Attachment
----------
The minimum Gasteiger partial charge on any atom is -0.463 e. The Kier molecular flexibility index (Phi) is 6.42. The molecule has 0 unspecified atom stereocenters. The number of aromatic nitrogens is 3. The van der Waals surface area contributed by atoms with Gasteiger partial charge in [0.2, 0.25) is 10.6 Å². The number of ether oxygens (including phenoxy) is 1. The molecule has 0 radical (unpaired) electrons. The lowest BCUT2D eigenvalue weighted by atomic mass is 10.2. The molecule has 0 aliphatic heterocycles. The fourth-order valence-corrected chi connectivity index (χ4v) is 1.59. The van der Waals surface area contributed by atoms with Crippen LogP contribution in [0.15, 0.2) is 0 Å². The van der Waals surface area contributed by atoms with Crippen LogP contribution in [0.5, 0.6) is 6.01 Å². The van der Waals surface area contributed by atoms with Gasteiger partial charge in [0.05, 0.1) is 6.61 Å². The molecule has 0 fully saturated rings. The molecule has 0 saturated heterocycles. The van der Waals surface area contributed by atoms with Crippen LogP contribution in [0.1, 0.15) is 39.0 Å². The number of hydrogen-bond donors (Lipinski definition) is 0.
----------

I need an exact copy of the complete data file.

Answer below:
The minimum Gasteiger partial charge on any atom is -0.463 e. The Kier molecular flexibility index (Phi) is 6.42. The molecule has 0 unspecified atom stereocenters. The number of aromatic nitrogens is 3. The van der Waals surface area contributed by atoms with Gasteiger partial charge in [0.2, 0.25) is 10.6 Å². The number of ether oxygens (including phenoxy) is 1. The molecule has 0 radical (unpaired) electrons. The lowest BCUT2D eigenvalue weighted by atomic mass is 10.2. The molecule has 0 aliphatic heterocycles. The fourth-order valence-corrected chi connectivity index (χ4v) is 1.59. The van der Waals surface area contributed by atoms with Crippen LogP contribution in [0.15, 0.2) is 0 Å². The van der Waals surface area contributed by atoms with Crippen LogP contribution in [0.5, 0.6) is 6.01 Å². The van der Waals surface area contributed by atoms with Gasteiger partial charge in [0.05, 0.1) is 6.61 Å². The molecule has 0 fully saturated rings. The molecule has 0 saturated heterocycles. The van der Waals surface area contributed by atoms with Crippen LogP contribution in [0.1, 0.15) is 39.0 Å². The number of hydrogen-bond donors (Lipinski definition) is 0.